Cycles vs. Cycles X: Blender 3.0’s Experimental Engine

by user

September 29, 2021

As of April 2021, It has been 10 years since Blender’s flagship physically-based, ray-tracing rendering engine Blender Cycles was officially announced to undergo development.

As the core development team continued to refine and master their work, they released daily builds that reflected the technology and development of the Blender software and just recently, the experimental Blender 3.0 Alpha was released. Though the official release is still a few months away, the main draw for the new build is the 10th anniversary celebration of the Cycles rendering engine and the introduction of the Cycles X engine, which is considered to be several times faster than the current Cycles engine found in official Blender builds, including the most recent 2.93 release.

Cycles vs. Cycles X

Though we have talked at length about the differences between Cycles and Eevee, Cycles X still maintains all the impressive physically-based, photo-realistic qualities that Cycles provides, but with greater rendering speed and a smoother real-time interface.

With the new architecture in this rendering engine, it boasts a rendering speed up to 10 times faster than the current Cycles build. According to the results provided by the developers in their developer’s blog, the performance comparisons were extremely drastic. The most noticeable improvements were in interior scenes with powerful lighting that led to multiple light bounces. While Cycles X’s CPU rendering performance seems to match current results, GPU rendering performance is incredibly superior.

They have also mentioned working tirelessly to improve the real-time interactivity in the rendered viewport mode of Blender. Obviously, faster final renders are taking top priority in the development of the engine, but they also want to enhance live viewport rendering by adding support for adaptive sampling and batching samples in real-time, thereby matching the speed and beauty that Eevee is capable of providing.

How to Download Cycles X

At Blender’s official website, going to the download section in the builder page will allow you to view the most recent official builds available to users. From here, scroll down to where you can “Go Experimental” and find the experimental builds.

Once there, you may still not be able to see the Cycles X download as this page will lead you to the Daily Builds page. Though experimental, these builds are still slightly more comprehensive and are the most updated versions of testing builds. To access Cycles X, you need to go to the “Branch” sub-menu (formerly labeled “Experimental”) located above in the menu provided. Here, you will find a list of the most recent experimental releases, as well as the Cycles X build. Click on your desired build to download it.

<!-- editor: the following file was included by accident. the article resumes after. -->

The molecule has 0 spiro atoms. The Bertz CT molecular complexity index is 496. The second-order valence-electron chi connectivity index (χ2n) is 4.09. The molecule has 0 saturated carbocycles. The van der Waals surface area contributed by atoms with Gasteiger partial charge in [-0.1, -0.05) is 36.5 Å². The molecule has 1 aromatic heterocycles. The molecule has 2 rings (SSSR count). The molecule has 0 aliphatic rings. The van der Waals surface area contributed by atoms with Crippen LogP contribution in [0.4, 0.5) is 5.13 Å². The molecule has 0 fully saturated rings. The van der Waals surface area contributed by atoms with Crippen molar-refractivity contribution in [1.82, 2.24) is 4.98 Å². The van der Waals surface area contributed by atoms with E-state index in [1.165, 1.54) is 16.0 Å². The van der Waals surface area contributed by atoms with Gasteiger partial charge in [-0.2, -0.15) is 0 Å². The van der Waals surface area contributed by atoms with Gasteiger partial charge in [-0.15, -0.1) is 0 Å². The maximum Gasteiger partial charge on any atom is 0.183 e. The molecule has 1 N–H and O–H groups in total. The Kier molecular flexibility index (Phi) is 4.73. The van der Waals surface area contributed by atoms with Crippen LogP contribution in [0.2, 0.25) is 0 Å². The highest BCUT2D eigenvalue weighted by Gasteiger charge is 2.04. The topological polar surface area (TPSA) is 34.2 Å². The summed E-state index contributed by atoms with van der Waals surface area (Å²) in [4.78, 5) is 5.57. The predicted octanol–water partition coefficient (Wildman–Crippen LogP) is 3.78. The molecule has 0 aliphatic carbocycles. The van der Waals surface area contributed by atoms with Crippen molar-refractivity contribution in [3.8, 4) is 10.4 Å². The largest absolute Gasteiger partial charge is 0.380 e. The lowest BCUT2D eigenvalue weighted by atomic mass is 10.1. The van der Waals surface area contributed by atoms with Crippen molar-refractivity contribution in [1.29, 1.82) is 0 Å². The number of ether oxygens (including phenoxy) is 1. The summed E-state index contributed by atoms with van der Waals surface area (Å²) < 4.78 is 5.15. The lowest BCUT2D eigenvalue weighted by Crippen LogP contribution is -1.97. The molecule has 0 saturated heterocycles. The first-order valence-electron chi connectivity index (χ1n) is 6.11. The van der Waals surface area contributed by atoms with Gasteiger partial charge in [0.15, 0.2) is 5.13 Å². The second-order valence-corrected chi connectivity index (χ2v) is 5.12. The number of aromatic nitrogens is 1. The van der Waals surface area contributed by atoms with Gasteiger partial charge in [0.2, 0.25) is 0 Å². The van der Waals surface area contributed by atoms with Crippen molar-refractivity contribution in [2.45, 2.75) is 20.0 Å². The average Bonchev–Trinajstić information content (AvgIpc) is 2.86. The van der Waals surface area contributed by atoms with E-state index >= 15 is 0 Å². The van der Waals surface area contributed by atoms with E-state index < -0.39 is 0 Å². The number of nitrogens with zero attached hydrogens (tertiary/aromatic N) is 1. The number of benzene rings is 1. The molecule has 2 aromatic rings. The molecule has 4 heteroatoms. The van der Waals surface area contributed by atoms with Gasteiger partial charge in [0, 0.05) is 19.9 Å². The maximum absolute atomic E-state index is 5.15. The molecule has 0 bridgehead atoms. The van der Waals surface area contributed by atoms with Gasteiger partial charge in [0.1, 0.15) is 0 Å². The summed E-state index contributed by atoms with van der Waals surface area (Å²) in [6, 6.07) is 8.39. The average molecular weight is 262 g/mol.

Now, it should go without saying the following list of builds found here are experimental and though they do offer early access to new features that may potentially appear in official Blender releases in the future, they are by no means complete nor are they stable in their application.

This experimental build will download as a .zip file, so you will need to extract it in order to open it. Once you have done that, you will have a folder that has its own version of Blender inside that can be used as a supplemental rendering engine.

It should open as would any version of Blender, but with the Cycles X technology available. Open it up and give it a try. Also, do not worry about having to install or update anything new to your regular Blender software. Like other third-party dev builds of other render engines like Octane, all the architecture for the Cycles X build of 3.0 is built into the source code, and the user interface is still Blender, so don’t feel intimidated. Take the opportunity to experiment and explore.

It is recommended by the Blender core development team to use caution as this build (as well as all builds found here) can potentially corrupt your files, so use at your own risk. It is also greatly suggested that you would first produce and save your scenes in a stable version of Blender (2.8x or 2.9x) and load them in the Cycles X dev build of the program separately, then you can experiment ways to get much faster renders without the risk of losing any work.

Blender’s Cycles Will Continue to Change

As Cycles X is still under development, there are many behaviors that have not been refined or even implemented yet in the new engine, such as more sophisticated processes like volume rendering, though it is expected to change as the 3.0 build is prepped for official release in the coming months.

Along with volume, further optimization and implementation is also expected to be announced and developed as well, including Shadow Catcher AOV usage and multi-device rendering. As they add, they are also expected to take away. This includes branched path tracing, since they are working on improving the pre-existing algorithms to increase the speed of the sampling of light paths from the scene’s camera.

As this version of Cycles grows in development, we will keep you up to date on its progress and share as much new information as we can provide. Happy rendering!